In order to understand why and how to handle situations where an attorney-client communication may not be privileged, let’s first look at the basics: the attorney-client privilege is a rule of law that protects from disclosure private communications between an attorney and client that are for the purpose of giving or receiving legal advice. As such, communications with an attorney that seek business advice are not privileged. Further, because so many in-house attorneys routinely provide both business and legal advice, it is critically important that they educate their business colleagues about this, or problems can arise.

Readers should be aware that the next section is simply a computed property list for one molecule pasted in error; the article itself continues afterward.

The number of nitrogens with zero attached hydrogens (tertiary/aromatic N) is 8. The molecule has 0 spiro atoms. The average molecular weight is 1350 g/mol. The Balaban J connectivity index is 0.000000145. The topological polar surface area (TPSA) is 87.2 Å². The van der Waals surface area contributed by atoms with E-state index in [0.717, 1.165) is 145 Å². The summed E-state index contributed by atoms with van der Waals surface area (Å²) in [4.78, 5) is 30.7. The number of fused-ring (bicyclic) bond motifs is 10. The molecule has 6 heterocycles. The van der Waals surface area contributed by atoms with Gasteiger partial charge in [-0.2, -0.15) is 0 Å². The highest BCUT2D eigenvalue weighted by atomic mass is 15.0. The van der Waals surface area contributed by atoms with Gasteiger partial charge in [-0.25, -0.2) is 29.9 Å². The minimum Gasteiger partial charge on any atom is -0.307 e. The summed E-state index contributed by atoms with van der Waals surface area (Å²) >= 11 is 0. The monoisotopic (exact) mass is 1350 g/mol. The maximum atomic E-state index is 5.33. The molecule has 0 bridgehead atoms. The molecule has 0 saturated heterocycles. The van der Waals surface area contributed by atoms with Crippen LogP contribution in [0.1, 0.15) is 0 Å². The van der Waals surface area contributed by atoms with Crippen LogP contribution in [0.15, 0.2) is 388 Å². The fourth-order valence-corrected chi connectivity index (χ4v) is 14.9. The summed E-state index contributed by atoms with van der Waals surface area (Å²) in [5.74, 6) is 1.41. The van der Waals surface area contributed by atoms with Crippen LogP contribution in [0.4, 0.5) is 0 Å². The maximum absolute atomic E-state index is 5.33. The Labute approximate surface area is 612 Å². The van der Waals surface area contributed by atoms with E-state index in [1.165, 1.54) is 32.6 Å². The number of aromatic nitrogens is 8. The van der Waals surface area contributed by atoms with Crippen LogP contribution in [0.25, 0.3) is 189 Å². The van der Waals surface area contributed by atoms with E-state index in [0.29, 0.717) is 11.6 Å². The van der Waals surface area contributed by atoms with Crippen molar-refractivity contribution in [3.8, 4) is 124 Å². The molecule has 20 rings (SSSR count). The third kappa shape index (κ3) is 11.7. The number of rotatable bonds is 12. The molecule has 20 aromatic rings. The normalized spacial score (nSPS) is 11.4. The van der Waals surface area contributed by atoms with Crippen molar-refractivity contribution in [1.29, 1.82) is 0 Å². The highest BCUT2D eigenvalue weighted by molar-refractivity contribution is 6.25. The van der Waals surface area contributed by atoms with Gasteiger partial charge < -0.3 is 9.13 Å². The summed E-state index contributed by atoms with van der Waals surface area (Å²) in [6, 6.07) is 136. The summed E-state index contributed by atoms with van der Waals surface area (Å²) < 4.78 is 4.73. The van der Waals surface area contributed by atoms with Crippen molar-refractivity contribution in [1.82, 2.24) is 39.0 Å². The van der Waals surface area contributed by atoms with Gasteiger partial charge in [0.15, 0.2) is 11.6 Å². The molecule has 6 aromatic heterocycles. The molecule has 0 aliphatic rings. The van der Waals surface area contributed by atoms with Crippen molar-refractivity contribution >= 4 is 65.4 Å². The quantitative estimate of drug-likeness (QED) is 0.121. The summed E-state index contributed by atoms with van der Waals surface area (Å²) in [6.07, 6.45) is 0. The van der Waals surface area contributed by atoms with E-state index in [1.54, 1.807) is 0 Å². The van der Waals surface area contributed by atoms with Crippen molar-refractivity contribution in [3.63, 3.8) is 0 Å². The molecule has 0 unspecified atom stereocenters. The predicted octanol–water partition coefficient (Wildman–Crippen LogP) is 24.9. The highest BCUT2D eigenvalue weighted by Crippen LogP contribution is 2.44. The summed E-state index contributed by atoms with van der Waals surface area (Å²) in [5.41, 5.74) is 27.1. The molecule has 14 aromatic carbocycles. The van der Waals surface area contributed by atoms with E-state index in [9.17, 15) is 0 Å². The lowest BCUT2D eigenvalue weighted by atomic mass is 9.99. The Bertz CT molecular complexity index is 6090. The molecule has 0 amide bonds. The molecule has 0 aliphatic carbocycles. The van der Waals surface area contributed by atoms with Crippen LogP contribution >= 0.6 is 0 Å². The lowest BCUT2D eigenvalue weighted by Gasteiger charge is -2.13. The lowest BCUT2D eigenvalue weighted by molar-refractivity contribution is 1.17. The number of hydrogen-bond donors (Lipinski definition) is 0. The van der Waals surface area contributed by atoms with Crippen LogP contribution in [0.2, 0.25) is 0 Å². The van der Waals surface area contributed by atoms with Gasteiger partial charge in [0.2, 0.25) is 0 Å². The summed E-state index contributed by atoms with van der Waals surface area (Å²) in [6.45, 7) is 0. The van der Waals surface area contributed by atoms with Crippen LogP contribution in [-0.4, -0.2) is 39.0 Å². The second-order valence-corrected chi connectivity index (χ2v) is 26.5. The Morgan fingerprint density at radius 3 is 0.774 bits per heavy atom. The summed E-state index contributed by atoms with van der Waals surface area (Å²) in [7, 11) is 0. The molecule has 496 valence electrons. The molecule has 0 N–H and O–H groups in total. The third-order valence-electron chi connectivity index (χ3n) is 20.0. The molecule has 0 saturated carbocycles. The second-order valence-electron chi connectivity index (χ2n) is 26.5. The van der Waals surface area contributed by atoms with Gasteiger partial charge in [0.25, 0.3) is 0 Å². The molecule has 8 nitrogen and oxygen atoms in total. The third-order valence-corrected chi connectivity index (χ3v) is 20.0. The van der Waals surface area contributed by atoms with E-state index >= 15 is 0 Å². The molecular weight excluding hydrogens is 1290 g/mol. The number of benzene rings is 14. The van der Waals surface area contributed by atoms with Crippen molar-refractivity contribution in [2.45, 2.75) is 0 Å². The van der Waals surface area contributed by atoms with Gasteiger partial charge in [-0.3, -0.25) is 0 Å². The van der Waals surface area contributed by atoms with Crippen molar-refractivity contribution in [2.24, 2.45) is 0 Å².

Take this example, which really happened to one of my in-house clients a few years ago. As a meeting amongst a group of business executives was about to begin, the CEO… Keep reading